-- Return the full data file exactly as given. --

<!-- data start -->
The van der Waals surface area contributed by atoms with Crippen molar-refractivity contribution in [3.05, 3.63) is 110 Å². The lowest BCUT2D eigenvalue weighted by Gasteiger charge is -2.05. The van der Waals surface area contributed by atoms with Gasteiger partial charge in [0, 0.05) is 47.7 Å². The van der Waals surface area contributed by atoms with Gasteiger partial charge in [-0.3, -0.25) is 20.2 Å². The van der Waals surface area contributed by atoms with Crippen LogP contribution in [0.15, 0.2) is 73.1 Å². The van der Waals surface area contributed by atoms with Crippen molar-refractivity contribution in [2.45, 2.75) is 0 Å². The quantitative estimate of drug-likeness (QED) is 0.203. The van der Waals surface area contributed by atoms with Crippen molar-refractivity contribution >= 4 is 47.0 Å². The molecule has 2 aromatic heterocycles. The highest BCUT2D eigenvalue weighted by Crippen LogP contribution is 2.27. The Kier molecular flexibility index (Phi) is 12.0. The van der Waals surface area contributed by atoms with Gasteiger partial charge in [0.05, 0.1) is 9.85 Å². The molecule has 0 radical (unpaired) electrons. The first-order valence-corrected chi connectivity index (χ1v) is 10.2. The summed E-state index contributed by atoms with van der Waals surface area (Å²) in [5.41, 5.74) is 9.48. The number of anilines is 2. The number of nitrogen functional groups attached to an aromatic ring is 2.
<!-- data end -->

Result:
The van der Waals surface area contributed by atoms with Crippen molar-refractivity contribution in [3.05, 3.63) is 110 Å². The lowest BCUT2D eigenvalue weighted by Gasteiger charge is -2.05. The van der Waals surface area contributed by atoms with Gasteiger partial charge in [0, 0.05) is 47.7 Å². The van der Waals surface area contributed by atoms with Gasteiger partial charge in [-0.3, -0.25) is 20.2 Å². The van der Waals surface area contributed by atoms with Crippen LogP contribution in [0.15, 0.2) is 73.1 Å². The van der Waals surface area contributed by atoms with Crippen molar-refractivity contribution in [2.45, 2.75) is 0 Å². The quantitative estimate of drug-likeness (QED) is 0.203. The van der Waals surface area contributed by atoms with Crippen molar-refractivity contribution >= 4 is 47.0 Å². The molecule has 2 aromatic heterocycles. The highest BCUT2D eigenvalue weighted by Crippen LogP contribution is 2.27. The Kier molecular flexibility index (Phi) is 12.0. The van der Waals surface area contributed by atoms with Gasteiger partial charge in [0.05, 0.1) is 9.85 Å². The molecule has 0 radical (unpaired) electrons. The first-order valence-corrected chi connectivity index (χ1v) is 10.2. The summed E-state index contributed by atoms with van der Waals surface area (Å²) in [5.41, 5.74) is 9.48. The number of anilines is 2. The number of nitrogen functional groups attached to an aromatic ring is 2.